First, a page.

How To Improve Your Sleep Patterns Using Smart Devices?
Gathering all the data above using smart devices can help you improve your sleep patterns. After tracking your sleep for several nights, you’ll end up with useful information on how much “light” vs. “deep” sleep you’re getting. It also presents information on how often you wake up or move, and how much time you spend in each sleep cycle. Other sleep trackers even record data of how much you snore.
The problem is that most of these sleep-tracking devices don’t give much advice on how to make changes to sleep habits based on the compiled data.
To improve your existing sleep pattern, you have to understand the causes of common slumber issues. Check them out below.
- Not Hitting The Number Of Sleeping Hours You Need - When finding this out using the compiled data from the smart device, consider adjusting your bedtime call or wake up alarm.
- Not Getting Enough Deep Sleep - If you aren’t getting much deep sleep, it could be that your room is too cold or hot, or that you need some cutting back on alcohol and caffeine. It would also be best to schedule a checkup with a doctor to know if you have underlying sleep conditions such as insomnia and sleep apnea.
- Tossing And Turning Or Waking Up A Lot At Night - This issue could mean that your sleep is disturbed. It could also be that alcohol or caffeine interferes with your sleep, or maybe you’re dealing with stress.
Smart devices that track sleep can help you understand the things that are happening while you’re asleep. However, keep in mind that they’re not stand-ins for consulting with a physician. If you find yourself having trouble staying wide awake during the day or waking up exhausted almost all the time, schedule a check-up for any underlying issues.
Sleep-Tracking Smart Devices, Are They Worth It?
If you’re one of those individuals who benefits from knowing that they’re being monitored to reach their goals, smart devices that track sleep are worth it. It holds even if you simply want to see the metrics. These sleep trackers reliably know not only when you’re asleep but also how much time you spend sleeping.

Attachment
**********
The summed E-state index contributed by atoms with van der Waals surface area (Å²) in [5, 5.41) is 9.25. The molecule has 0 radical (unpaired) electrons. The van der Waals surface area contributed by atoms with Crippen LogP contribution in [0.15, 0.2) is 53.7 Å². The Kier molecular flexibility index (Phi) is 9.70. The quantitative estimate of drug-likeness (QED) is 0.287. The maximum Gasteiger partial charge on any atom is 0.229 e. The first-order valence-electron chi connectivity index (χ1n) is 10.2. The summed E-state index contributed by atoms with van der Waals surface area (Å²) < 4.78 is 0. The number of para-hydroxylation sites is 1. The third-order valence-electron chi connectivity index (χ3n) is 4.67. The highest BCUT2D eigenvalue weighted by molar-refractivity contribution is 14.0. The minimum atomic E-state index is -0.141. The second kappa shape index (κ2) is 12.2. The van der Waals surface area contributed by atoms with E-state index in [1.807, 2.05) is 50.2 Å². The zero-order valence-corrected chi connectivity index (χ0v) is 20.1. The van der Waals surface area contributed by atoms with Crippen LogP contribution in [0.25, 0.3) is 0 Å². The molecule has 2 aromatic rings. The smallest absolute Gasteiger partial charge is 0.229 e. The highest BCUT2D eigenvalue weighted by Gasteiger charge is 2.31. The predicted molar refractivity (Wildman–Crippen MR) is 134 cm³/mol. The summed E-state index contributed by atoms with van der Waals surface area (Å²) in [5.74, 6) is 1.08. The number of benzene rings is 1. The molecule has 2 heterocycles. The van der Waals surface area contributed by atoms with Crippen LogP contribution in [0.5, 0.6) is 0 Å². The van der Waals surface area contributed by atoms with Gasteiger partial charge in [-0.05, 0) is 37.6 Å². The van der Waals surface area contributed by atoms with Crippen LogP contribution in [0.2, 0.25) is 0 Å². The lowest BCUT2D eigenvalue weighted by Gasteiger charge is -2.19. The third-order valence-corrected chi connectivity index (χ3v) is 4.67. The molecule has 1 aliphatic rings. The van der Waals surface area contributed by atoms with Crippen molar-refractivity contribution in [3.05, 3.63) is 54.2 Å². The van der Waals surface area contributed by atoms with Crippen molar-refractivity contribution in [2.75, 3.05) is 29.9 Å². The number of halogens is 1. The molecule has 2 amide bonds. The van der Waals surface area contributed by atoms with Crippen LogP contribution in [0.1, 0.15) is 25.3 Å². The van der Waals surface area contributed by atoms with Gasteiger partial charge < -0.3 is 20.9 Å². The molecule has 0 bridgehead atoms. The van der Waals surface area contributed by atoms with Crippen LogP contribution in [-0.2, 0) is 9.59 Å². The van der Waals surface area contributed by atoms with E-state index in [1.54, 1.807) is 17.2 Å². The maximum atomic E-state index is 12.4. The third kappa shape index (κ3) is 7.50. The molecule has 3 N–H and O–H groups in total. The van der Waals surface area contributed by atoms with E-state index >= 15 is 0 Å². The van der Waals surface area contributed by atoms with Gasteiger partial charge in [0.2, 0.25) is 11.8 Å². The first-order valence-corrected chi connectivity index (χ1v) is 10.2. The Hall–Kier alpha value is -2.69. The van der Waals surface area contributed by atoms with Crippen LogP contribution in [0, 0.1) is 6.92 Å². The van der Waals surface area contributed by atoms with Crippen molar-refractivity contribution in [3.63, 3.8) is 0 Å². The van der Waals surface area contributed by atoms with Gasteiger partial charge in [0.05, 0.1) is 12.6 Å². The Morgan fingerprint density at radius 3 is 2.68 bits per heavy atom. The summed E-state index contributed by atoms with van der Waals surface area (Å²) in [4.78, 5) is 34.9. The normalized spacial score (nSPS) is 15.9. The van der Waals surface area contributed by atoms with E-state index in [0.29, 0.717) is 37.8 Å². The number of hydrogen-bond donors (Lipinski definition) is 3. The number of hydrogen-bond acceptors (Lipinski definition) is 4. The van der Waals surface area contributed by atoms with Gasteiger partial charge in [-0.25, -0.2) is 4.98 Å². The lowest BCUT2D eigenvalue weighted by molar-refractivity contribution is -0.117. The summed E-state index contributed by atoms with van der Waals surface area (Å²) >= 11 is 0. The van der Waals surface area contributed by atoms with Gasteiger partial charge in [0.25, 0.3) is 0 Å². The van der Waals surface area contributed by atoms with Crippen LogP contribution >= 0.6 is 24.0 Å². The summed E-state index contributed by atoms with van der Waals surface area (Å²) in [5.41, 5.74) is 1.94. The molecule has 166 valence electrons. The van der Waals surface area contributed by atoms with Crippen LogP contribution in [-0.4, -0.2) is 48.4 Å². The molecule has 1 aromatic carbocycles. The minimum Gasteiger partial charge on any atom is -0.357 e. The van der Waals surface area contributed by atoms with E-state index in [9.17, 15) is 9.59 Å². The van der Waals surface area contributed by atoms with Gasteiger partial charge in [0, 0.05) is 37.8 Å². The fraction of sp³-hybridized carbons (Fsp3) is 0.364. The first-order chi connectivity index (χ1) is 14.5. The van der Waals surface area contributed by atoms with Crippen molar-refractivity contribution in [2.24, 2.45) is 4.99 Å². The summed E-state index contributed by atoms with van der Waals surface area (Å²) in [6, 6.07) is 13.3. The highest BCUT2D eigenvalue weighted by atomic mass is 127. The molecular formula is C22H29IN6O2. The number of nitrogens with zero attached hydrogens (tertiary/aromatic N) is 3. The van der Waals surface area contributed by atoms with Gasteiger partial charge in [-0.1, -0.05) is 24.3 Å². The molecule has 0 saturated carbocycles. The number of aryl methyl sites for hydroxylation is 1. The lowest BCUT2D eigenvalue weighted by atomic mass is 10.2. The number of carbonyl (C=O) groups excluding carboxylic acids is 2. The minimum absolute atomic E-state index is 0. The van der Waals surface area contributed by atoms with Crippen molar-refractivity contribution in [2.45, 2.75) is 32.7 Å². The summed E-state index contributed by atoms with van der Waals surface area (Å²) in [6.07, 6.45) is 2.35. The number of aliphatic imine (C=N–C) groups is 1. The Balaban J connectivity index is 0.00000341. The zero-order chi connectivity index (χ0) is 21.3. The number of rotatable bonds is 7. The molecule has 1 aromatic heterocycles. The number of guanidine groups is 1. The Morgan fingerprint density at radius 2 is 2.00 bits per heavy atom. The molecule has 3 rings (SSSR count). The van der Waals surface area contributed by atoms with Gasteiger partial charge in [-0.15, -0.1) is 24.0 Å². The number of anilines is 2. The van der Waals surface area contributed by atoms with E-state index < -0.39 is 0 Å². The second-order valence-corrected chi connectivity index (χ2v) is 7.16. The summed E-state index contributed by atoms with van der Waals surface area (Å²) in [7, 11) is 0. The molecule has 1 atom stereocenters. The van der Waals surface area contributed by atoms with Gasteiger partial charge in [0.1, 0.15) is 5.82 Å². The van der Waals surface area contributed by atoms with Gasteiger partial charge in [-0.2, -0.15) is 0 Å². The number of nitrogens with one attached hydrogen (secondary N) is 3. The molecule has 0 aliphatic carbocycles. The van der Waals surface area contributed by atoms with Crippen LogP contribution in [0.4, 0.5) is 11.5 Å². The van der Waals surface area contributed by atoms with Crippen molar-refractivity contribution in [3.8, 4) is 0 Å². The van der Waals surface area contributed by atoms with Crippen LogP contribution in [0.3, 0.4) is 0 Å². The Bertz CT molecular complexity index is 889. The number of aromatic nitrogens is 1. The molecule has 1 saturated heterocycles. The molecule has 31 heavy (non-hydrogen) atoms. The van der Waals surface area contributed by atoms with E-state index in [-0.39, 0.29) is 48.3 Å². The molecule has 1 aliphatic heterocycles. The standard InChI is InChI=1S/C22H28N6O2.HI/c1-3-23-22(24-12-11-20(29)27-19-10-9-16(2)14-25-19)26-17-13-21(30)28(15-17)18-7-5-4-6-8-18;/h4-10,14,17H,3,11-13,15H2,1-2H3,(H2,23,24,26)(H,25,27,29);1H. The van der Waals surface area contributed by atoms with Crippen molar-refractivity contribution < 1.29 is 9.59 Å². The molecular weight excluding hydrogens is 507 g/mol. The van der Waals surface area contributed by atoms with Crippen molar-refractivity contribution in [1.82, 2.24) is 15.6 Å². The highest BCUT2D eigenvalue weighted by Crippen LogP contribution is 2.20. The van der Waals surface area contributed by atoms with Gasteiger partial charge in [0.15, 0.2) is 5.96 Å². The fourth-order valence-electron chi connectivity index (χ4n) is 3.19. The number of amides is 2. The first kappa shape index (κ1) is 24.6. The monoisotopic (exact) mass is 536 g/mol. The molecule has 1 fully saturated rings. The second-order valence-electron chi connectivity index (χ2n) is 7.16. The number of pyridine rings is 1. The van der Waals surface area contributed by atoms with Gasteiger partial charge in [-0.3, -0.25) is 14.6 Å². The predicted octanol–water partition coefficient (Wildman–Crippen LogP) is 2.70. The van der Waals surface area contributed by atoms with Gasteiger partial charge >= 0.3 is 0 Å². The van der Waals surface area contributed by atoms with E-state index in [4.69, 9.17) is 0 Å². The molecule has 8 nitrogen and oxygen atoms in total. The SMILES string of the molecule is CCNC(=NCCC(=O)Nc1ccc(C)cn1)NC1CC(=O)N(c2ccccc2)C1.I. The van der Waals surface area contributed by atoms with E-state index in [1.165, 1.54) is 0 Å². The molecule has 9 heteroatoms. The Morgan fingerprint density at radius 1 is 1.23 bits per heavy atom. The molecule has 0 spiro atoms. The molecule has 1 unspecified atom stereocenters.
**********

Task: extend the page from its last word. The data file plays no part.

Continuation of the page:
As you probably already know, 7 to 7.5 hours is the recommended amount of sleep for adults per night. The problem is that many people often overestimate the amount of sleep they’re getting. That’s one area where sleep-tracking smart devices come in handy. You can use sleep-tracking smart devices to find out whether or not you’re getting enough good sleep each night. Also, as previously mentioned, some sleep trackers have microphones that can record sounds to help you find out if you ever snore at night.
Smart devices that track sleep, on the whole, can help people do a better monitoring job from the time they go to sleep to the time they wake up, as well as in measuring the amount of sleep they get overall.
No doubt, sleep-tracking smart devices can definitely help a person recognize patterns in his or her sleep habits. Do you lack energy when you sleep from around 10 p.m. to about 6 a.m. but feel energetic if you slumber from eleven in the evening to seven in the morning? Do you get better quality of sleep on days you exercise or when the bedroom is cooler? These are data that sleep trackers will provide to help you reflect on your sleeping patterns. Compiling these pieces of information will make it easy for you to spot trends and do some tweaking to increase your chances of getting a good night’s sleep.
Aside from using smart devices that track sleep, it’s still a good idea to consult a physician or a sleep expert to uncover any underlying health conditions that may contribute to a lack of quality sleep.
Alaska Sleep Clinic is the most comprehensive group of sleep labs in the state and has been using sleep telemedicine for years. If you think you have sleep apnea, call us today for a free sleep assessment.